14 pages, 871 KiB  
Article
Wounded Beauty: Aesthetic-Theological Motifs in the Work of Alberto Burri and Anselm Kiefer
by Isabella Guanzini
Religions 2023, 14(6), 813; https://doi.org/10.3390/rel14060813 - 20 Jun 2023
Viewed by 974
Abstract
In their different languages, codes of expression, practices and worldviews, art and religion share a reflexive intention to symbolize the chaos, suffering and ambivalence of the real. In particular, the aesthetic programme of Christianity has sought to combine the opposites of divine revelation [...] Read more.
In their different languages, codes of expression, practices and worldviews, art and religion share a reflexive intention to symbolize the chaos, suffering and ambivalence of the real. In particular, the aesthetic programme of Christianity has sought to combine the opposites of divine revelation attested in Scripture: chaos and cosmos, earth and heaven, betrayal and reconciliation, wounding and transfiguration, cross and resurrection, sin and forgiveness. This paper aims to explore this compositional dialectic, which over the centuries has oscillated between idealization and realism, despair and aestheticization, the ideology of pain and the mythology of redemption. In order to better understand this aesthetic religious programme in all its ambivalences and polarizations, reference will be made to two emblematic contemporary artists, Alberto Burri and Anselm Kiefer. Their aesthetic programme revolves around the memory of the suffering and wounds of history and in seeking to understand these develops a compassionate perspective on them. In their works, the artistic gesture is what saves reality from its horror and reveals a ‘wounded beauty’ that does not remove the signs of its struggle and contingency. Full article
(This article belongs to the Special Issue Theology and Aesthetics)
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15 pages, 1193 KiB  
Article
Negative Capabilities: Investigating Apophasis in AI Text-to-Image Models
by Hannah Lucas
Religions 2023, 14(6), 812; https://doi.org/10.3390/rel14060812 - 20 Jun 2023
Viewed by 2624
Abstract
Through a case study of images generated by Swedish artist Steph Maj Swanson using an AI text-to-image (T2I) model, this article explores the strategy of negative weight prompting in T2I models as a phenomenon of apophasis. Apophasis is a linguistic strategy commonly deployed [...] Read more.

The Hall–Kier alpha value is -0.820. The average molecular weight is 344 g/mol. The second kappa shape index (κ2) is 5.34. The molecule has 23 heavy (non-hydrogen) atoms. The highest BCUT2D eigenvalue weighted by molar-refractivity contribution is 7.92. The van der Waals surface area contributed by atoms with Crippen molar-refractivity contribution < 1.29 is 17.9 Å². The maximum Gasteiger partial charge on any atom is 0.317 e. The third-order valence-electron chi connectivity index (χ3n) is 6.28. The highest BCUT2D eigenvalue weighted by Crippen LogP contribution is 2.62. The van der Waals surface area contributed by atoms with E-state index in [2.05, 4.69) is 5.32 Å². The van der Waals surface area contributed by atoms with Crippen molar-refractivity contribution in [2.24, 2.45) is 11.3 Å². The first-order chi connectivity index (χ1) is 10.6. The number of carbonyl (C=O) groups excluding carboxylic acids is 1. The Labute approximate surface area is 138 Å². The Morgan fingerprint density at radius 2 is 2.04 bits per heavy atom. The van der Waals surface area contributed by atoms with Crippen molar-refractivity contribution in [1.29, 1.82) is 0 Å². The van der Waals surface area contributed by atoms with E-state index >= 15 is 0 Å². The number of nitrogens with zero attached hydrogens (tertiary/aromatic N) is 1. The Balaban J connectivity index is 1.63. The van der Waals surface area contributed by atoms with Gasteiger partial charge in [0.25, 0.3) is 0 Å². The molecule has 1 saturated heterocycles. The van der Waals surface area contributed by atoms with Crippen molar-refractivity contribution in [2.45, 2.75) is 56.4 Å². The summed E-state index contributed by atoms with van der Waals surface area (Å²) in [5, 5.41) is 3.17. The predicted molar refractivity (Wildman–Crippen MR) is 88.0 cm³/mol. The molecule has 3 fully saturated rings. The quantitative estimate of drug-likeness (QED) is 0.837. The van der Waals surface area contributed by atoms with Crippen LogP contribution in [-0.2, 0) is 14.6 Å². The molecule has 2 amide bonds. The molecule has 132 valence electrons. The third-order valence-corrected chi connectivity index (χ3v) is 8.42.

Through a case study of images generated by Swedish artist Steph Maj Swanson using an AI text-to-image (T2I) model, this article explores the strategy of negative weight prompting in T2I models as a phenomenon of apophasis. Apophasis is a linguistic strategy commonly deployed in texts of mystical theology to express the ineffability of God through negative concepts. In this article, a comparison of apophatic strategies in mystical texts and T2I models is engaged to highlight the mutual benefit of theorising AI with the help of religious theory and concepts. With this, the article builds on previous work on the New Visibility of Religion, enchantment, and post-secularism—especially the research of Beth Singler on religious continuities in representations of AI. Recent work on AI prompt engineering, computational linguistics, and computational geometry is invoked to explain the linguistic processes of T2I models. Poststructuralist semiotics is then employed to theorise the search for the Transcendental Signified in apophatic theology. The article concludes that linguistic theology can help to elucidate technological use cases, subsequently arguing for further dialogue between scholars in artificial intelligence and religious studies, and for a revaluation of religion in the technological sphere. Full article
(This article belongs to the Special Issue Mystical Theology: Negation and Desolation)
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28 pages, 5854 KiB  
Article
Belonging to the City: Alliances between Community Art and Diaconia as a Means to Overcome Segregation in a Gentrifying Neighbourhood in Amsterdam
by Erica Meijers
Religions 2023, 14(6), 811; https://doi.org/10.3390/rel14060811 - 20 Jun 2023
Cited by 1 | Viewed by 1130
Abstract